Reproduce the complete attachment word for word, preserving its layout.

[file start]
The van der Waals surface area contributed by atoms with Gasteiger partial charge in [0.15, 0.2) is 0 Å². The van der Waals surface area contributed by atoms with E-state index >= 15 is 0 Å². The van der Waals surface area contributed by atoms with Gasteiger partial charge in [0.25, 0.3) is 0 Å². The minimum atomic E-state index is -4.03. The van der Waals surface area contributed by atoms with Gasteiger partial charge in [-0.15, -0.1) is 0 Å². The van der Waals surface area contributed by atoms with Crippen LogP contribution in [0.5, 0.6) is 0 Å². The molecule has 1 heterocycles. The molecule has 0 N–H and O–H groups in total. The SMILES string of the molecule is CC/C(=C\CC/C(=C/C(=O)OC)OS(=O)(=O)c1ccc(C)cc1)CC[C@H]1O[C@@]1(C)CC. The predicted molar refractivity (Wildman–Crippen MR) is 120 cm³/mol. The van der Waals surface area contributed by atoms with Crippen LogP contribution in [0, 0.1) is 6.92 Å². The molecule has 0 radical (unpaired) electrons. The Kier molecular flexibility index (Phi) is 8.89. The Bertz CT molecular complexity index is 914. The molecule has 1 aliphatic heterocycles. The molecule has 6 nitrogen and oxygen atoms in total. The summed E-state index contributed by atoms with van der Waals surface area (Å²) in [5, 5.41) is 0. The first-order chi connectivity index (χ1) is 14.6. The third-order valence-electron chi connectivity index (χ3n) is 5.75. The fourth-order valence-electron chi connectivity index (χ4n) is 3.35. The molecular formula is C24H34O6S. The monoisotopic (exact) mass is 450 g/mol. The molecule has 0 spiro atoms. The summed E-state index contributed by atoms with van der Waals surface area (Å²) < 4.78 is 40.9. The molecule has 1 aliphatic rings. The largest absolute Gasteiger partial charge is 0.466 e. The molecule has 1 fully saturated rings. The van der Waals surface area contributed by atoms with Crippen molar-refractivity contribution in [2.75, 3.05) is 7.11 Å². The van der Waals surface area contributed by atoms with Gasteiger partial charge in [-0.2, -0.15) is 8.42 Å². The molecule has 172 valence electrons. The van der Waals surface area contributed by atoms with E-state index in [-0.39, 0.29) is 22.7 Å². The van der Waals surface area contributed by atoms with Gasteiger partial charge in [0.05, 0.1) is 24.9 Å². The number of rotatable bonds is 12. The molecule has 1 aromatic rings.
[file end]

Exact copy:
The van der Waals surface area contributed by atoms with Gasteiger partial charge in [0.15, 0.2) is 0 Å². The van der Waals surface area contributed by atoms with E-state index >= 15 is 0 Å². The van der Waals surface area contributed by atoms with Gasteiger partial charge in [0.25, 0.3) is 0 Å². The minimum atomic E-state index is -4.03. The van der Waals surface area contributed by atoms with Gasteiger partial charge in [-0.15, -0.1) is 0 Å². The van der Waals surface area contributed by atoms with Crippen LogP contribution in [0.5, 0.6) is 0 Å². The molecule has 1 heterocycles. The molecule has 0 N–H and O–H groups in total. The SMILES string of the molecule is CC/C(=C\CC/C(=C/C(=O)OC)OS(=O)(=O)c1ccc(C)cc1)CC[C@H]1O[C@@]1(C)CC. The predicted molar refractivity (Wildman–Crippen MR) is 120 cm³/mol. The van der Waals surface area contributed by atoms with Crippen LogP contribution in [0, 0.1) is 6.92 Å². The molecule has 0 radical (unpaired) electrons. The Kier molecular flexibility index (Phi) is 8.89. The Bertz CT molecular complexity index is 914. The molecule has 1 aliphatic heterocycles. The molecule has 6 nitrogen and oxygen atoms in total. The summed E-state index contributed by atoms with van der Waals surface area (Å²) in [5, 5.41) is 0. The first-order chi connectivity index (χ1) is 14.6. The third-order valence-electron chi connectivity index (χ3n) is 5.75. The fourth-order valence-electron chi connectivity index (χ4n) is 3.35. The molecular formula is C24H34O6S. The monoisotopic (exact) mass is 450 g/mol. The molecule has 0 spiro atoms. The summed E-state index contributed by atoms with van der Waals surface area (Å²) < 4.78 is 40.9. The molecule has 1 aliphatic rings. The largest absolute Gasteiger partial charge is 0.466 e. The molecule has 1 fully saturated rings. The van der Waals surface area contributed by atoms with Crippen molar-refractivity contribution in [2.75, 3.05) is 7.11 Å². The van der Waals surface area contributed by atoms with Gasteiger partial charge in [-0.2, -0.15) is 8.42 Å². The molecule has 172 valence electrons. The van der Waals surface area contributed by atoms with E-state index in [-0.39, 0.29) is 22.7 Å². The van der Waals surface area contributed by atoms with Gasteiger partial charge in [0.05, 0.1) is 24.9 Å². The number of rotatable bonds is 12. The molecule has 1 aromatic rings.